Stuart Carden started as the new artistic director at the Kansas City Repertory Theatre in September 2019. So he was just a few months into his new role when performances got underway of the annual production of "A Christmas Carol."
He greeted audiences each night, and it served as an introduction.
"Experiencing the tradition that is a 'Christmas Carol' at KC Rep and experiencing for the first time what this story and tradition means to our community," he says, "was really powerful."
So when the coronavirus pandemic hit, Carden knew he needed to keep the tradition going. The question was how?
Carden says he and the staff discussed a dozen possible versions — trying to find a way to bring actors and audiences together.
"And as recently as August, we were still trying to thread the needle on a safe way to do a one-person version in the Spencer Theatre [on the UMKC campus]," he said, "But it became clear that because of the impact of COVID and the rising cases, we were not going to be able to do any type of in-person."
The Rep decided on a virtual production instead with readings from the 1843 novella by Charles Dickens. It will be available for streaming Nov. 23 through Dec. 31.
Carden rehearsed by Zoom with a small group of actors. Then, they filmed over two days — one actor at a time with lots of COVID safety precautions — at the Vaile Mansion, a Victorian home and museum in Independence, Missouri.
The setting is intended to make people feel as though they're invited into a festive holiday party, Carden said, with fireside storytelling that audiences can watch on a screen.
Some elements will be familiar, like music from harpist Peggy Friesen, and the faces and voices of veteran Kansas City actors Walter Coppage, Gary Neal Johnson, Vanessa Severo, and Bri Woods.
Each actor performs a chapter, or as Dickens called them, staves.
Like many Kansas City actors, Gary Neal Johnson has performed multiple roles in the Rep’s "A Christmas Carol" since his first in 1982.
But for the past 20 years, he’s played Ebenezer Scrooge, the miserly businessman who’s transformed from a penny pincher to a philanthropist with the help of three spirits.
Johnson says the role is so ingrained that it was challenging to act to a camera.
"Television is quite different than stage acting where it has to be bigger because you have 30 rows to reach," he said, "and they need to be able to hear it."
For Johnson, it’s his first acting job all year and he feels lucky to be digging into characters, and doing the work.
But with venues closed and seasons canceled, many actors, designers, costumers, and musicians find themselves idle over the holidays.
In recent months, a new organization called Theatre Community Fund of Kansas City has teamed up with local theaters to host food drives, including ones at outdoor performances at Union Cemetery and the Nelson-Atkins Museum of Art.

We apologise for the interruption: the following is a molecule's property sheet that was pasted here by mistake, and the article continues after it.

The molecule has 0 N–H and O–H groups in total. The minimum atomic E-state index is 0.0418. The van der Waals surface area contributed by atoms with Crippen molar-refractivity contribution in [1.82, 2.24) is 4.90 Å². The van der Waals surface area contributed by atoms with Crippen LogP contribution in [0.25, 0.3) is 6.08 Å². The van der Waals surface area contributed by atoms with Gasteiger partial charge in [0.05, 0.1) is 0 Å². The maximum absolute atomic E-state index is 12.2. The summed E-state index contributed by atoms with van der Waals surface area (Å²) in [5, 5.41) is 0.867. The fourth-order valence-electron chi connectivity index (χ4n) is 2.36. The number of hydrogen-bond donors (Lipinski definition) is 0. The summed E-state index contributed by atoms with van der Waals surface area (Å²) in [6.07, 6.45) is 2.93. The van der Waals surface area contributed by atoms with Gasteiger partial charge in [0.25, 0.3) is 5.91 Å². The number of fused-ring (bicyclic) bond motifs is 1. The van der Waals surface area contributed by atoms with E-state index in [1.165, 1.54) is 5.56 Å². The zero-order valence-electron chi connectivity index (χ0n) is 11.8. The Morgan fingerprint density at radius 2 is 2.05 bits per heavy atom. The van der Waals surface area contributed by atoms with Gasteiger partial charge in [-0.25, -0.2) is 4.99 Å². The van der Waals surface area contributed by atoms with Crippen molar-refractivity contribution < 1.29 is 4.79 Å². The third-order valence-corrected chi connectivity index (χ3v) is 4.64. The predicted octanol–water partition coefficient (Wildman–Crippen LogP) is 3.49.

On a weekday morning at the Unicorn Theatre, actor J. Will Fritz dropped off bags of donations. The seats inside the Unicorn's Jerome Stage are covered in plastic. Large metal shelves are lined with rice, pasta and lots of canned goods.
Actor Jake Walker, who's serving as the fund's executive director, worked closely with other theater professionals to launch Theatre Community Fund, inspired by similar efforts by the Denver Actors Fund.
"Because while the need is great right now because of COVID," he says, "artists always need this."
About 50 Kansas City actors each year earn a steady paycheck in KC Rep's "A Christmas Carol," with rehearsals starting up around Halloween, and performances wrapping up just after Christmas. Last year, Walker played Bob Cratchit.
"That is, kind of generally across the country in regional theater, that's the gig you want," he says.
Theater is a profession that relies on moving from project to project to project — risky, even before COVID.
“So we're hoping that the urgency of 2020 will help us be prepared for a long-term service for the community,” Walker says.
Three theater families, so far, rely on the food bank. And others are tapping it as needed. Even though it’s not how he envisioned this holiday season, Walker says he's making the best of it and "hoping to kind of help everyone remember that we have to take care of each other."
"It's a dark and hard time for artists and arts organizations, in this community and across the nation and across the world right now," says Carden, with KC Rep.
But even though, like many others in the community, they've lost a lot, Carden says, his cast is still finding hope and inspiration in the telling of Dickens' story.
"In a year of loss and a year of change and a year of re-evaluating our priorities, this story, it's always timeless and universal," Carden says. "And right now it feels wonderfully powerfully specific."